The most-discussed track before the album’s release has been “The Daughters,” a melodic ballad written by Ms. Fairchild along with respected Nashville songwriters Sean McConnell and Ashley Ray. Introduced by the group on the televised ACM Awards back in April, it outlines the circumscribing demands and expectations young girls are so often subjected to and offers them parental hope, but a chorus line that tossed in “I’m just looking for a God for the daughters” effectively ruled it out as a single promoted to wary and guarded pop-country radio. (The same edgy cheekiness had marked the easily misunderstood “Girl Crush,” and brought more attention to it.) “The Daughters” was nominated for this year’s Country Duo/Group Performance Grammy before the album was even out.
The first track that was vigorously promoted as a single is a song about drinking, safer country territory, and is in a traditional honky-tonk mode—not just in sound and rhythm but in its clever turn on expectations. “Over Drinking” is not about drinking too much, but about being finished with crying in a beer: “I’m drunk ’cause I’m happy, not drunk ’cause you’re gone; I’m over drinking over you.” Classic hard country. But for those looking for a pop alternative, the very next album track is “Wine, Beer, Whiskey,” which, after a teasing after-hours jazz-like opening, turns to a thumping salute to friends named Jack, Jose, Brandy, Sherry and Captain. No explanations required—and audience balance achieved.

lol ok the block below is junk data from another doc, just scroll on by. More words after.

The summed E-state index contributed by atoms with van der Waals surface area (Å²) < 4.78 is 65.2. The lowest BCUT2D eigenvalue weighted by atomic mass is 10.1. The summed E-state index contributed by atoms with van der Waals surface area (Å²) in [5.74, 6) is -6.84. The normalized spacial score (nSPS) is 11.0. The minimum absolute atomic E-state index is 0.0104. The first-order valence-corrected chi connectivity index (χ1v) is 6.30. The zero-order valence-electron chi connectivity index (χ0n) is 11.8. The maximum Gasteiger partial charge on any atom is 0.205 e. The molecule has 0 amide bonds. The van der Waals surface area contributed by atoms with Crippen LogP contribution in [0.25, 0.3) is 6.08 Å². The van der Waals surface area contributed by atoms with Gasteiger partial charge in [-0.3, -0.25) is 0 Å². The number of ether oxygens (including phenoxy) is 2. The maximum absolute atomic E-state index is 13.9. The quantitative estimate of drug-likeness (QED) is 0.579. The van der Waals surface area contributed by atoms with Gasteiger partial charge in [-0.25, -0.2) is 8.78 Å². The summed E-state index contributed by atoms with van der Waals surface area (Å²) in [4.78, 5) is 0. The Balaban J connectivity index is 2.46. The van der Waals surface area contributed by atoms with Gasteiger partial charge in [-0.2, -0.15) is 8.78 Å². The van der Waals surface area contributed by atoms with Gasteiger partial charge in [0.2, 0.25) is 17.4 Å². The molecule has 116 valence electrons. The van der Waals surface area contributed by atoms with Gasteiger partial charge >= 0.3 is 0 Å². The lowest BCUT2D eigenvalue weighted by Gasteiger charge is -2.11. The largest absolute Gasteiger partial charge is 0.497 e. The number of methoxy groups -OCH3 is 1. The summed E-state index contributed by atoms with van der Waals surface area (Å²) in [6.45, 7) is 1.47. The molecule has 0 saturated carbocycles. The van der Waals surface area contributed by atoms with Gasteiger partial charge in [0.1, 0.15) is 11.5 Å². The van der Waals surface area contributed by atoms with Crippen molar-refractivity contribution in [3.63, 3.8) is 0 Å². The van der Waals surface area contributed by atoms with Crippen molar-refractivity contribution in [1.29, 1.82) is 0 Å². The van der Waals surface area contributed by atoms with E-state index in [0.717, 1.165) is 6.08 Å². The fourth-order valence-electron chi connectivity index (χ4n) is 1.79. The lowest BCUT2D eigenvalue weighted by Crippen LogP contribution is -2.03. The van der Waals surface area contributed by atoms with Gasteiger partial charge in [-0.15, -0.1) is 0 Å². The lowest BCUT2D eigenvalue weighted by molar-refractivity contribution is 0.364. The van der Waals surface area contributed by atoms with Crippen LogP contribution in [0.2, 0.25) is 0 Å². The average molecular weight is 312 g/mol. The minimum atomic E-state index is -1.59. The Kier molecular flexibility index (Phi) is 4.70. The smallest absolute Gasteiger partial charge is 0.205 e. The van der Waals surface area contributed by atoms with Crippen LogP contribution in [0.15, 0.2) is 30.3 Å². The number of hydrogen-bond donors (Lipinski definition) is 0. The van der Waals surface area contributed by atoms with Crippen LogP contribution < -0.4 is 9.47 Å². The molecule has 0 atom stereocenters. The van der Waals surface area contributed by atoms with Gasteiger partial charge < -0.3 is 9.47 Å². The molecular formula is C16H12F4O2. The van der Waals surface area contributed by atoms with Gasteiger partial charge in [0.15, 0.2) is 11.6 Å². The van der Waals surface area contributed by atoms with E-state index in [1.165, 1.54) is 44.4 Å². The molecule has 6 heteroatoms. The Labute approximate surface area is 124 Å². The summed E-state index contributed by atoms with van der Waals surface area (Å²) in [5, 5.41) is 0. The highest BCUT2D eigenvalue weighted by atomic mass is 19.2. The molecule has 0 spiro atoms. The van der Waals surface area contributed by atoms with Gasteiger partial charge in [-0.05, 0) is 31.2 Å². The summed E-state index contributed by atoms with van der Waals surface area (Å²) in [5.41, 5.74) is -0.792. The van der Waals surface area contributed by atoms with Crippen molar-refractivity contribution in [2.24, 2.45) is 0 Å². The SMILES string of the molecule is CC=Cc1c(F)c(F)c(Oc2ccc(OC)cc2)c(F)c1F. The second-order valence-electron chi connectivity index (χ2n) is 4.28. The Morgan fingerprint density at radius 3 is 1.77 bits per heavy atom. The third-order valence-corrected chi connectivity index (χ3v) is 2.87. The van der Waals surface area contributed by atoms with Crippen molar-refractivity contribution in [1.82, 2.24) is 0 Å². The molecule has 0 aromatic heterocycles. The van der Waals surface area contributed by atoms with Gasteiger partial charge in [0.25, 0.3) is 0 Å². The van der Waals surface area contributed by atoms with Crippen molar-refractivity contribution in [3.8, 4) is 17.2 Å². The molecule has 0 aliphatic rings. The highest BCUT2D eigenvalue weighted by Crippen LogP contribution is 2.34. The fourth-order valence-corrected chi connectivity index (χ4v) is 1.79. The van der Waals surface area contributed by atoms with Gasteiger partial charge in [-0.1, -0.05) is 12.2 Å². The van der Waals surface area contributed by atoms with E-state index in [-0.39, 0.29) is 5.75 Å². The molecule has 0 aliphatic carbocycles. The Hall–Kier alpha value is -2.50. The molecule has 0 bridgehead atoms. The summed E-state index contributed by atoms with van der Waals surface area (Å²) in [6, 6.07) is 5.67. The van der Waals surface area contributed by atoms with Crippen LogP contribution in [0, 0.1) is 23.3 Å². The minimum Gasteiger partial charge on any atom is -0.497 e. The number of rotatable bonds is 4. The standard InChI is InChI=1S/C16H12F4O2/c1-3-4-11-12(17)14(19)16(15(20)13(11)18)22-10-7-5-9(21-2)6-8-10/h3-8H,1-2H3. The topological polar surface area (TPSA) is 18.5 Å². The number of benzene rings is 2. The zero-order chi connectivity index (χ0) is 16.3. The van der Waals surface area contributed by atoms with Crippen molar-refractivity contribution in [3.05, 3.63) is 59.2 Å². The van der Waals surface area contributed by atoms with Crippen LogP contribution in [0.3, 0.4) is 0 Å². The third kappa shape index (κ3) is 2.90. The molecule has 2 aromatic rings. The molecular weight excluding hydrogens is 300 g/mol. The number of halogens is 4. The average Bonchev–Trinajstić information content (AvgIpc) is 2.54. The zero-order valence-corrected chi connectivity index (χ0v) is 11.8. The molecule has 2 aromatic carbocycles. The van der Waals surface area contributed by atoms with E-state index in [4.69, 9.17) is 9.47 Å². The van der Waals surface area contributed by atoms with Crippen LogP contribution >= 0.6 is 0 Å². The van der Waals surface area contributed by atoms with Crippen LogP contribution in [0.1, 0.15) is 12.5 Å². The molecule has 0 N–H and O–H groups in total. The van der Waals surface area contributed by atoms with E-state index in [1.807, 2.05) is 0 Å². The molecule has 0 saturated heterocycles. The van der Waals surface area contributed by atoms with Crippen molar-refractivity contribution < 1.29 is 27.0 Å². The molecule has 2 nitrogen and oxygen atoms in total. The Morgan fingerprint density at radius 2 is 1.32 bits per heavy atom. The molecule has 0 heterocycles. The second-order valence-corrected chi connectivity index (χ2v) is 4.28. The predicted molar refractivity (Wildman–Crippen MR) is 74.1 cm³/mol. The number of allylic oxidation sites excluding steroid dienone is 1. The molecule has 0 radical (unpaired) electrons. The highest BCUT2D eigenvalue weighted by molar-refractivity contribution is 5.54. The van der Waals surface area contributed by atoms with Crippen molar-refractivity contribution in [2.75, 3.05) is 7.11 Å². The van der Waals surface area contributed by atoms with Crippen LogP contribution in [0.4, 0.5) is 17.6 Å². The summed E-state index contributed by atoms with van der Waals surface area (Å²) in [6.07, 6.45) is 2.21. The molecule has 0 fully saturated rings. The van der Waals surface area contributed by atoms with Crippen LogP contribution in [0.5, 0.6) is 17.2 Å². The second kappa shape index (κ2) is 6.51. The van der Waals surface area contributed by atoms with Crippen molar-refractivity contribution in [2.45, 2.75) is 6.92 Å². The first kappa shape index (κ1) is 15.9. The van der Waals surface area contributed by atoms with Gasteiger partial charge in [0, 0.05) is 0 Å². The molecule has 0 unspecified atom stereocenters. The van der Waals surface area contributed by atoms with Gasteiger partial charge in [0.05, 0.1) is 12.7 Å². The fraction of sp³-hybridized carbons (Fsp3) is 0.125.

The latest single, “Sugar Coat,” is a moody, dark ballad with Ms. Fairchild singing lead, in the persona of the long-suffering wife of a husband with wandering ways. She doesn’t drink, doesn’t take pills, just smiles “with a lump in my throat.” Many will find the song instantly relatable; it was written by country’s expert on such situations, Lori McKenna, along with Josh Kerr and Jordyn Shellhart. One of the advantages of a track record like Little Big Town’s is the happy availability of new songs that work for them from top writers—a number in this case co-written along with the band, and with Ms. Fairchild in particular. The album’s all-star songwriting contributors include Daniel Tashian and Ian Fitchuck, Grammy-winning producers and collaborating writers for Kacey Musgraves’s “Golden Hour” album last year; and the so-called Love Junkies (Ms. McKenna, Hillary Lindsey and Liz Rose ) who’d been responsible for “Girl Crush.”